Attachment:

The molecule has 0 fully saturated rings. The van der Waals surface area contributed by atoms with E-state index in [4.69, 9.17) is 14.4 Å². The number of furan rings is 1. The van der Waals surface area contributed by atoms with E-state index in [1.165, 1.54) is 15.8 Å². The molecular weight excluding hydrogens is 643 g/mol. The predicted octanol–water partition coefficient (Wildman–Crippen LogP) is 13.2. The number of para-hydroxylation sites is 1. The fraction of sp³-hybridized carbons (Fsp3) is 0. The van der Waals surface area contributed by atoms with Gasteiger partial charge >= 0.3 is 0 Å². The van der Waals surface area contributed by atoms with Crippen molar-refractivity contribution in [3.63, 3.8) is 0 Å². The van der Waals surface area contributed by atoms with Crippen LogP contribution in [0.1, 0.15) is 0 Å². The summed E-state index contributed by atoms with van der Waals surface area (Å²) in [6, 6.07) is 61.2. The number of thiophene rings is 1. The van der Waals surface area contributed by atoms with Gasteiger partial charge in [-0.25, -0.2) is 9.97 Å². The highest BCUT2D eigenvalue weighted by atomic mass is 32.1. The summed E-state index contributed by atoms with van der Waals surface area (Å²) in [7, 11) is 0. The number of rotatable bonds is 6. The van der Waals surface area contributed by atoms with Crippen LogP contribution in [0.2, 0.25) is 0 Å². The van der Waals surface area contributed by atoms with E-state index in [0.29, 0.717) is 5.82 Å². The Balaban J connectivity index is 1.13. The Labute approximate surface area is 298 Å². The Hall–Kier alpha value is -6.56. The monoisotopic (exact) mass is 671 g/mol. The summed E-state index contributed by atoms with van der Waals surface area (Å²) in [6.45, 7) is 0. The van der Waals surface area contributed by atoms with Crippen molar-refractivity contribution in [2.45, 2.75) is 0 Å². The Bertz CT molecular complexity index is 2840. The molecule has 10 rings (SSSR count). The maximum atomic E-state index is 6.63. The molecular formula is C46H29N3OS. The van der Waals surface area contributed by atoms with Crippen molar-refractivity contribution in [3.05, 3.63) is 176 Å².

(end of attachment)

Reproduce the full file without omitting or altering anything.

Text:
The molecule has 0 fully saturated rings. The van der Waals surface area contributed by atoms with E-state index in [4.69, 9.17) is 14.4 Å². The number of furan rings is 1. The van der Waals surface area contributed by atoms with E-state index in [1.165, 1.54) is 15.8 Å². The molecular weight excluding hydrogens is 643 g/mol. The predicted octanol–water partition coefficient (Wildman–Crippen LogP) is 13.2. The number of para-hydroxylation sites is 1. The fraction of sp³-hybridized carbons (Fsp3) is 0. The van der Waals surface area contributed by atoms with Gasteiger partial charge >= 0.3 is 0 Å². The van der Waals surface area contributed by atoms with Crippen molar-refractivity contribution in [3.63, 3.8) is 0 Å². The van der Waals surface area contributed by atoms with Crippen LogP contribution in [0.1, 0.15) is 0 Å². The summed E-state index contributed by atoms with van der Waals surface area (Å²) in [6, 6.07) is 61.2. The number of thiophene rings is 1. The van der Waals surface area contributed by atoms with Gasteiger partial charge in [-0.25, -0.2) is 9.97 Å². The highest BCUT2D eigenvalue weighted by atomic mass is 32.1. The summed E-state index contributed by atoms with van der Waals surface area (Å²) in [7, 11) is 0. The number of rotatable bonds is 6. The van der Waals surface area contributed by atoms with Crippen LogP contribution in [0.2, 0.25) is 0 Å². The van der Waals surface area contributed by atoms with E-state index in [0.29, 0.717) is 5.82 Å². The Balaban J connectivity index is 1.13. The Labute approximate surface area is 298 Å². The Hall–Kier alpha value is -6.56. The monoisotopic (exact) mass is 671 g/mol. The summed E-state index contributed by atoms with van der Waals surface area (Å²) in [6.45, 7) is 0. The van der Waals surface area contributed by atoms with Crippen molar-refractivity contribution in [2.45, 2.75) is 0 Å². The Bertz CT molecular complexity index is 2840. The molecule has 10 rings (SSSR count). The maximum atomic E-state index is 6.63. The molecular formula is C46H29N3OS. The van der Waals surface area contributed by atoms with Crippen molar-refractivity contribution in [3.05, 3.63) is 176 Å².